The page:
Health Care

| May 4, 2016

Continue to Reject Obamacare and Pursue Real Reforms

If policymakers wish to increase reimbursement rates or shift higher-income enrollees out of Medicaid, they can do so without expanding Obamacare whatsoever. In fact, expanding Medicaid under Obamacare will make any other Medicaid reforms even harder to achieve.

OHCA has consistently fought efforts by policymakers to better manage and coordinate the care of those currently relying on Medicaid, including seniors, poor children, pregnant women, and individuals with disabilities. OHCA has also fought efforts to protect program integrity by ensuring that those receiving Medicaid actually belong there. In fact, OHCA staff has even boasted to their peers in other states about their ability to kill previous efforts by lawmakers to reform Medicaid.

Instead of expanding Medicaid to a new class of able-bodied adults, policymakers should refocus their efforts on improving the program for those it was meant to serve: the truly needy. Lawmakers have a number of policy tools at their disposal to improve the program, and none of them require implementing Obamacare’s Medicaid expansion. For example, lawmakers could:

  • Decouple and adjust the various provider rates based on need, so that critical services like nursing home care, rural primary care, rural hospital care, and other critical services with limited revenue streams can be prioritized for funding. Given it would take just $10 million to protect nursing homes from harmful cuts, thorough analysis reveals affordable state-based solutions can be effective.
  • Implement the Medicaid reform pilot program which was passed by the legislature in 2015 and which special interests tried to repeal during the 2016 legislative session.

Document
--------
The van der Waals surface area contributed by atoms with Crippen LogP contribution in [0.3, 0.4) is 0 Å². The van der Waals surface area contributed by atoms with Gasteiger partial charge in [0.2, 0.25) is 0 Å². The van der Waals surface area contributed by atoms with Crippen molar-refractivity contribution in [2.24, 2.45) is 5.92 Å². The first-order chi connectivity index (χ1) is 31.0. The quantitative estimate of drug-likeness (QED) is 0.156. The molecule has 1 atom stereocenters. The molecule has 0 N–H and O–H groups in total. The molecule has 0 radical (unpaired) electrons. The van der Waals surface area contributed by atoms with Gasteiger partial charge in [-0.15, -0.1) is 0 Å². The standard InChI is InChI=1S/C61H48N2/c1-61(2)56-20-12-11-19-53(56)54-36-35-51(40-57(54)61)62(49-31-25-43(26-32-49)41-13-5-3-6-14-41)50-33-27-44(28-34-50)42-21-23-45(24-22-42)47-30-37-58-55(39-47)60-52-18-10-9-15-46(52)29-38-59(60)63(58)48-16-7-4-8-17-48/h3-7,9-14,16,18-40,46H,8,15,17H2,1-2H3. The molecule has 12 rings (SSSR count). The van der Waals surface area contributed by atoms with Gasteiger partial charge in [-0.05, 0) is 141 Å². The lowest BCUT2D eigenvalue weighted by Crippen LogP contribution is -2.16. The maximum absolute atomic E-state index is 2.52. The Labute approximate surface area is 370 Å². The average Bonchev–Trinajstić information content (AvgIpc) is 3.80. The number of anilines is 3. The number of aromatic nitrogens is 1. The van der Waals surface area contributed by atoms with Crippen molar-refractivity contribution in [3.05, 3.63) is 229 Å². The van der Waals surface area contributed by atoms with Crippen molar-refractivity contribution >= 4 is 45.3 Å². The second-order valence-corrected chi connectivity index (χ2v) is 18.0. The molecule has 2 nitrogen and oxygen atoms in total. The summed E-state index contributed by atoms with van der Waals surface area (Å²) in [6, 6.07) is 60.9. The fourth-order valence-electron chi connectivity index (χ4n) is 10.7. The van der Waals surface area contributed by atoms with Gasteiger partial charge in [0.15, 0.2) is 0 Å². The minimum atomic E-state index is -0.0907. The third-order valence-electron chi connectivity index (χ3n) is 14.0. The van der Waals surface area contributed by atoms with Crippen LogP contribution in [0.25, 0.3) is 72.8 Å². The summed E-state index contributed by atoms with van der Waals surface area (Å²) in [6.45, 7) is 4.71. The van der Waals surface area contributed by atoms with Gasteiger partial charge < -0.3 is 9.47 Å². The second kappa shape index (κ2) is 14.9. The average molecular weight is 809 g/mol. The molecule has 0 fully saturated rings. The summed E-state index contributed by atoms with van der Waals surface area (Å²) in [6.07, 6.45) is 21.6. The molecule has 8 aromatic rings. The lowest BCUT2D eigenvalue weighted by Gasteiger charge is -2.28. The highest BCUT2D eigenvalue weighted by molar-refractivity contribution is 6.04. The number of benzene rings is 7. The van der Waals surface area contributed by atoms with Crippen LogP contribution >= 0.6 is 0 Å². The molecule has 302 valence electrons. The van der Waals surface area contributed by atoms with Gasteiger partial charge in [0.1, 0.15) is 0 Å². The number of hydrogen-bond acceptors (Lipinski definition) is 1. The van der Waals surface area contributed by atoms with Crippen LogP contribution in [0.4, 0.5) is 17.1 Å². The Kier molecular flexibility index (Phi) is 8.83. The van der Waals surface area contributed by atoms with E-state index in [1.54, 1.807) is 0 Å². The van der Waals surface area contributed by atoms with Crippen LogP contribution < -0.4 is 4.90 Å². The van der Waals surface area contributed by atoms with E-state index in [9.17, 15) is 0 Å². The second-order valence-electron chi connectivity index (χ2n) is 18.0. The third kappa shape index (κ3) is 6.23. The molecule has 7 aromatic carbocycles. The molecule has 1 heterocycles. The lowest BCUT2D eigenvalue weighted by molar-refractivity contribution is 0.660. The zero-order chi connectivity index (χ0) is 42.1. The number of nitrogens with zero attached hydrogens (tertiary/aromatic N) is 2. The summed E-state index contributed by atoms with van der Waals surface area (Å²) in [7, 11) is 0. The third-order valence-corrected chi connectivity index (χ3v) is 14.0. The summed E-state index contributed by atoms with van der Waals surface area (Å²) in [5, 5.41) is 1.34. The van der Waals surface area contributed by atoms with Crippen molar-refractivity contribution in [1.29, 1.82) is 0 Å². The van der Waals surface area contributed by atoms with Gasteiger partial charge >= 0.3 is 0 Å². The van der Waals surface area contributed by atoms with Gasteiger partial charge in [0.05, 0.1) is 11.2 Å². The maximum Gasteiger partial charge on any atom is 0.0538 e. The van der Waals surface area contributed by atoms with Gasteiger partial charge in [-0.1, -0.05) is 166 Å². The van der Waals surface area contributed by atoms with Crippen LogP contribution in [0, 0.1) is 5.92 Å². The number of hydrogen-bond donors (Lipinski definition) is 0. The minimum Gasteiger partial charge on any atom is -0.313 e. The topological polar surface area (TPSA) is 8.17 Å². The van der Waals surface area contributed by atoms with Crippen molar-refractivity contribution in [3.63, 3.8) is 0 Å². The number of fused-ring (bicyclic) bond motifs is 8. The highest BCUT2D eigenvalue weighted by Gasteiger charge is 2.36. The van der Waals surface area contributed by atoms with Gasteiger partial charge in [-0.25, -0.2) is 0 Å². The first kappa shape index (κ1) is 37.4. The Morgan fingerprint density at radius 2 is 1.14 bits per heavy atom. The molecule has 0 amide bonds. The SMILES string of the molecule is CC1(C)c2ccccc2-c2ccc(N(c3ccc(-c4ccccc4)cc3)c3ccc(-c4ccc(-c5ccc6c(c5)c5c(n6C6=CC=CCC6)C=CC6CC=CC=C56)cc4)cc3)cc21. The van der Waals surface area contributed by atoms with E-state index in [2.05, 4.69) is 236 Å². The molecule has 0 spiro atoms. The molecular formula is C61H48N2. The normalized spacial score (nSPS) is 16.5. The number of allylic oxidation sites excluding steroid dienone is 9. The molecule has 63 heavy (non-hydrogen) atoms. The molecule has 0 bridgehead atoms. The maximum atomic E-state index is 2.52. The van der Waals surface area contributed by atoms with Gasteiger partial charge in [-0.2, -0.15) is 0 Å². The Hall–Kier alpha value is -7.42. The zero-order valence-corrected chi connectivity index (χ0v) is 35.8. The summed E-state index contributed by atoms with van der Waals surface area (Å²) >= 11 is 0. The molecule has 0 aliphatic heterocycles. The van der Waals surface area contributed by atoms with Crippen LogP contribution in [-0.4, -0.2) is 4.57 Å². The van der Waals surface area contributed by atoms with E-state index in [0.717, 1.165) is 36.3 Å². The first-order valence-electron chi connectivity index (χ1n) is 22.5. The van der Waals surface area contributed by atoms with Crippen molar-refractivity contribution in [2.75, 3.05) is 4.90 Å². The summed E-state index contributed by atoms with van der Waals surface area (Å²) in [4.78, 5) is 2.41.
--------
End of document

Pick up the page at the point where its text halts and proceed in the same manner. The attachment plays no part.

• Restructure OHCA into a cabinet-level agency with the CEO and Medicaid director appointed by the governor and reorganize the OHCA board into an advisory board. This will allow operational decisions to be made unclouded by the pressure special interests currently wield on OHCA and will improve the overall effectiveness of the agency, just as lawmakers improved the Oklahoma Department of Human Services.
  • Utilize 21st-century tools to protect program integrity and ensure that only those actually eligible are enrolled in the program. Illinois saved an estimated $350 million per year by implementing such a program. Oklahoma’s Medicaid program could save an estimated $20 million per year by implementing a similar program.
  • Encourage local communities to increase local support and local financing for health providers that are struggling.
  • Extend Medicaid reform efforts to other populations currently enrolled in Medicaid. Further coordination of care, greater use of health plans to better manage care, and increased use of capitation could save more than $80 million, based on other states’ experience.
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